UNCA basketball coach Eddie Biedenbach and Athletics Director Joni Comstock were on hand to accept a proclamation honoring the Bulldogs’ Big South Conference Tournament win. Biedenbach thanked the commissioners and the city of Asheville for their support, saying the team had improved as the tournament progressed, inspired by the encouragement of fans. Comstock noted: “These men are fine athletes, but also fine students and fine citizens. Thank you for recognizing them.” And team member Alex Kregel, a senior, said: “Thank you for your support. Going to Birmingham and playing in the tournament was an awesome experience.”

May proclaimed Foster Care Month and Older Americans Month

The board unanimously passed a pair of proclamations. Commissioner David Gantt read a proclamation designating May as Foster Care Month, saying, “You don’t think about foster care until you have to deal with it; Buncombe County has a remarkable foster-care system.”

Commissioner Bill Stanley presented Nancy Ostergaard of the Aging Consortium with a proclamation naming May as Older Americans Month, noting that “39,000 people aged 60 and older live, work and contribute to the city of Asheville.” Ostergaard thanked the Buncombe County Council on Aging for its involvement in obtaining the designation.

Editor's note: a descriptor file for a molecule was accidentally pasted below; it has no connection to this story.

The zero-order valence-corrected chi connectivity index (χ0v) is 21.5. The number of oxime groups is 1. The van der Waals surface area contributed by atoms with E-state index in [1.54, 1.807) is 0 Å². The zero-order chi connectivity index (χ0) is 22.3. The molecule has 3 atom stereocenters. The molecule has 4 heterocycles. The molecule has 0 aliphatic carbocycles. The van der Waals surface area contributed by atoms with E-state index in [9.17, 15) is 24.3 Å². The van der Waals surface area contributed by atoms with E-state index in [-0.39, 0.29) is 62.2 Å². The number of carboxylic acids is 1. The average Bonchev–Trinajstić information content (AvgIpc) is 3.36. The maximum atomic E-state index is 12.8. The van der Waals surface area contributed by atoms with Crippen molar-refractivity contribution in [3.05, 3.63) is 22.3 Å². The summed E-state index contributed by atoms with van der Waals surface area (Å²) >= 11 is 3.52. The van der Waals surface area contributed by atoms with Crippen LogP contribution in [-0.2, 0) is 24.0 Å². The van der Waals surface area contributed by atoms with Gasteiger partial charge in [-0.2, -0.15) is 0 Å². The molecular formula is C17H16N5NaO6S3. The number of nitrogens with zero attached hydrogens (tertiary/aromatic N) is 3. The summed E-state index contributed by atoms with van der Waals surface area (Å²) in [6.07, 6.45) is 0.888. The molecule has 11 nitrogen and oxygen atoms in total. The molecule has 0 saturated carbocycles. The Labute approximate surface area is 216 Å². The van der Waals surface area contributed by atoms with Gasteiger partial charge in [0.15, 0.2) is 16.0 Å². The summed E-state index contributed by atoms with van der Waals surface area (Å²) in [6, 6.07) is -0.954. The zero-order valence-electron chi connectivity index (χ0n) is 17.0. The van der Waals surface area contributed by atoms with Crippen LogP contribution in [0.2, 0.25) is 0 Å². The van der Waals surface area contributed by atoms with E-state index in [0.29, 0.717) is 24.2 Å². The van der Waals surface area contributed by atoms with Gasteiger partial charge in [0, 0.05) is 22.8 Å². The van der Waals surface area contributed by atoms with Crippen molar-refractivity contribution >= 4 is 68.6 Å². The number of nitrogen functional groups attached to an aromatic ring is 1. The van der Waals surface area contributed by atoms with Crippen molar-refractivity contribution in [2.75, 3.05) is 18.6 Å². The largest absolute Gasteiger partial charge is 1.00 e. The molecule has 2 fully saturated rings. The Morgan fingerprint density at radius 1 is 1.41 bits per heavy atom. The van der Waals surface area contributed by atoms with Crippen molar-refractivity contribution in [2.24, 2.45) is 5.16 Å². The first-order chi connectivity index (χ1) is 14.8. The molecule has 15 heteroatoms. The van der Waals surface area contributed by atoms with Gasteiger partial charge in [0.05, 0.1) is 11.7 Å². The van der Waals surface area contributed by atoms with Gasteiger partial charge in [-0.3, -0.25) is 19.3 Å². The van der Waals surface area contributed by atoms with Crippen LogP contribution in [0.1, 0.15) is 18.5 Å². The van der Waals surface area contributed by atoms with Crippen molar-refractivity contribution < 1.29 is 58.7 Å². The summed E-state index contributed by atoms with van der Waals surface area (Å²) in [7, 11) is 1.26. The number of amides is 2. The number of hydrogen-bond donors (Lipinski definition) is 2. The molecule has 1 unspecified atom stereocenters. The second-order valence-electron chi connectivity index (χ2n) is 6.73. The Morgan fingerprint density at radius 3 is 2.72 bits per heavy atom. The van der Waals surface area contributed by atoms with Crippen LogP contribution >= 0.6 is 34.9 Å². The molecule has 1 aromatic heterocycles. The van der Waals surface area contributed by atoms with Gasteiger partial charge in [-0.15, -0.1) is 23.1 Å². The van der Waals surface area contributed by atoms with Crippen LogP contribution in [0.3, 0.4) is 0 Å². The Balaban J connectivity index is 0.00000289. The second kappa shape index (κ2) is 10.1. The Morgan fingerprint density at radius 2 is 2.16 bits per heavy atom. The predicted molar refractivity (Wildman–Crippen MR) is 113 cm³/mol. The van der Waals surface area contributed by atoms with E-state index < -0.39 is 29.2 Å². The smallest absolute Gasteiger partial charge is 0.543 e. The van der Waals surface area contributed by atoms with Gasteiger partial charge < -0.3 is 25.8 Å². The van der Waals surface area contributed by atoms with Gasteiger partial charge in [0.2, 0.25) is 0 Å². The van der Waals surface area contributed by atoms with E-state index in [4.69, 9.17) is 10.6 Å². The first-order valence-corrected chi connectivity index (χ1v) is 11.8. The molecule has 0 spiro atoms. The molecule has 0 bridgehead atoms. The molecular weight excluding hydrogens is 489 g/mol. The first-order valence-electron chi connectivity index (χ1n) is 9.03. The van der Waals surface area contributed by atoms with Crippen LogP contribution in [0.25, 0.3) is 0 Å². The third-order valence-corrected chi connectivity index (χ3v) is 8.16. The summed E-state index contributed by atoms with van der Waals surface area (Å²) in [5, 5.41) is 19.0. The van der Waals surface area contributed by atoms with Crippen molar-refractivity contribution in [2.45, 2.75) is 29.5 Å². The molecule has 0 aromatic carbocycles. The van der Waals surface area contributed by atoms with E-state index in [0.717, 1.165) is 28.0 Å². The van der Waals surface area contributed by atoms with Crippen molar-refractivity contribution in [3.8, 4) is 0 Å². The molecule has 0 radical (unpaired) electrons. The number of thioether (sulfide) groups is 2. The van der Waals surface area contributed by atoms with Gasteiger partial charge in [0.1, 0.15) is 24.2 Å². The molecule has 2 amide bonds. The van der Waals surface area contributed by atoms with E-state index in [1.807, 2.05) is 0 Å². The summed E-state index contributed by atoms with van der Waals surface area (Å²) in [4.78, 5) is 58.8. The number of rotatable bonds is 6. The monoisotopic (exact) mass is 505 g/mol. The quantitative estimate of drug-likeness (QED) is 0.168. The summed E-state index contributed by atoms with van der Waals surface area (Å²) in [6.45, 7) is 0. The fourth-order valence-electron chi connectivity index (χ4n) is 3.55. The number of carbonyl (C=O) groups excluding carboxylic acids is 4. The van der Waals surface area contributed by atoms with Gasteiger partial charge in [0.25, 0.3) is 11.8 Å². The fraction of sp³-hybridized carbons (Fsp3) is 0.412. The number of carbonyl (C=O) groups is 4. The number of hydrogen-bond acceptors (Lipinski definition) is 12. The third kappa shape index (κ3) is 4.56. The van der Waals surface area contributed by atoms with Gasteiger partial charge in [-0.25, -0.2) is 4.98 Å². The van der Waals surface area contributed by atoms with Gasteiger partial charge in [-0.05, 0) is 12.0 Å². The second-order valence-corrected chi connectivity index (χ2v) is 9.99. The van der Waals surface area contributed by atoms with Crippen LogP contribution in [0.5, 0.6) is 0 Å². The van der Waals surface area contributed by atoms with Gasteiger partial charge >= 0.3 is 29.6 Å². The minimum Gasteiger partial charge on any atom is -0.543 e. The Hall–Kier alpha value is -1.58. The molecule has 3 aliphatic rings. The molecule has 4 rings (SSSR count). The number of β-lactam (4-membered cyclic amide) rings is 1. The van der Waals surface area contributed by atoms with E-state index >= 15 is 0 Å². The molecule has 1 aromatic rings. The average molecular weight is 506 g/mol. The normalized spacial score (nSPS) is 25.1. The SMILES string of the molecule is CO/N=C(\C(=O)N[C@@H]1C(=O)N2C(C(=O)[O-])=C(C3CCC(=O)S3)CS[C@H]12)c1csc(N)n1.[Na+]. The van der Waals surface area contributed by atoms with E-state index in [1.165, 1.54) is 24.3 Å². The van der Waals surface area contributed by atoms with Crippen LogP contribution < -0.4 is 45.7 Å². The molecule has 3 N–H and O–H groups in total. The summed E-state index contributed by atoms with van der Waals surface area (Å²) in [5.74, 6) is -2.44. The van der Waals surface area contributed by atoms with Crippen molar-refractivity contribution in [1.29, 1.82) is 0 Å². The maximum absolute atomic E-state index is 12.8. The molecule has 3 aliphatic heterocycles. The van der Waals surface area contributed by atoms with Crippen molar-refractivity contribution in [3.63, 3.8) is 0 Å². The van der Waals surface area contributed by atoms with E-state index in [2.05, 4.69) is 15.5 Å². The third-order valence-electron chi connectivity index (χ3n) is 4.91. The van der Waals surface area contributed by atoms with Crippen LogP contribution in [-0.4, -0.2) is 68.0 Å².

Board appointments

In other news, the commissioners appointed Herbert Watts and Dr. Barbara Bowman-Hensley to the Board of Health, Amy Kasdof to the Mental Health Reform Advisory Task Force, and Kate Beatty and Debra Birchfield to the Women’s Commission.

David Gantt, however, objected to two nominees for the Board of Adjustment, Ann Cross and Martin Lewis, noting that they’ve already served two terms each. “I don’t like the idea of appointing the same people over and over again,” said Gantt. The commissioners agreed to postpone the Board of Adjustment appointments until May 6 in hopes of receiving additional applications for those seats.

More tax-penalty waivers

The commissioners also approved tax-penalty waivers for two hotels. The Days Inn West and the Country Inn & Suites both submitted hardship requests seeking to have their late-payment penalties waived. Commissioner Vice Chairman David Young, noting that the board had also voted to waive penalties for the Ramada Inn and the Grove Park Inn in recent months, asked Kelly Miller of the Tourism Development Authority why there have been more of these requests lately. Miller responded that none of these establishments had ever been late with their tax payments before.

Asheville resident Jerry Rice also expressed concern over the recent spate of tax waivers, saying: “I think this needs to be investigated. There might be an underlying issue here.” Miller, however, dismissed it as coincidence, saying that in one case it was due to the weather and in another to late mail pickup. The businesses that tend to be problems, said Miller, are the ones that are always late.

In an unusual move, County Attorney Joe Connolly asked that the Board of Commissioners meeting be continued to April 29 at 4:30 p.m. at the courthouse — rather than going into closed session after the public meeting — to discuss a potential real-estate acquisition. The commissioners unanimously approved the request.